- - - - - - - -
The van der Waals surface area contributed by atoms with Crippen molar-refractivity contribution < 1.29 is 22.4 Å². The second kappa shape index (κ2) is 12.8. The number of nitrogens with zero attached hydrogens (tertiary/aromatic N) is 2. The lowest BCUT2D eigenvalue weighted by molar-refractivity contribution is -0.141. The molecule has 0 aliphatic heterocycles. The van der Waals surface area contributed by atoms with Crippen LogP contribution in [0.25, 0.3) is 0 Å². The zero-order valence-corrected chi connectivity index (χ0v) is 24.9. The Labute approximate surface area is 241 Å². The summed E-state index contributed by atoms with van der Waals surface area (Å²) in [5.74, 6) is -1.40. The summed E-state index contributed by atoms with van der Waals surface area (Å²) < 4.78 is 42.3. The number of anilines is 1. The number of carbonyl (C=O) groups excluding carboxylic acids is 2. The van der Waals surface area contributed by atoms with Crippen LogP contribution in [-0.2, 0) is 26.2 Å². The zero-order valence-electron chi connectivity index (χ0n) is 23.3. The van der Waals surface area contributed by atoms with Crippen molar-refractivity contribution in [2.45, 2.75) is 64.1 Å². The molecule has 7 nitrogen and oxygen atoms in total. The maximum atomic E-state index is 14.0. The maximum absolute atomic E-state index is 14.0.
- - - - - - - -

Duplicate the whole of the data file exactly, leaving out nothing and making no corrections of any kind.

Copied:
The van der Waals surface area contributed by atoms with Crippen molar-refractivity contribution < 1.29 is 22.4 Å². The second kappa shape index (κ2) is 12.8. The number of nitrogens with zero attached hydrogens (tertiary/aromatic N) is 2. The lowest BCUT2D eigenvalue weighted by molar-refractivity contribution is -0.141. The molecule has 0 aliphatic heterocycles. The van der Waals surface area contributed by atoms with Crippen LogP contribution in [0.25, 0.3) is 0 Å². The zero-order valence-corrected chi connectivity index (χ0v) is 24.9. The Labute approximate surface area is 241 Å². The summed E-state index contributed by atoms with van der Waals surface area (Å²) in [5.74, 6) is -1.40. The summed E-state index contributed by atoms with van der Waals surface area (Å²) < 4.78 is 42.3. The number of anilines is 1. The number of carbonyl (C=O) groups excluding carboxylic acids is 2. The van der Waals surface area contributed by atoms with Crippen LogP contribution in [-0.2, 0) is 26.2 Å². The zero-order valence-electron chi connectivity index (χ0n) is 23.3. The van der Waals surface area contributed by atoms with Crippen molar-refractivity contribution in [2.45, 2.75) is 64.1 Å². The molecule has 7 nitrogen and oxygen atoms in total. The maximum atomic E-state index is 14.0. The maximum absolute atomic E-state index is 14.0.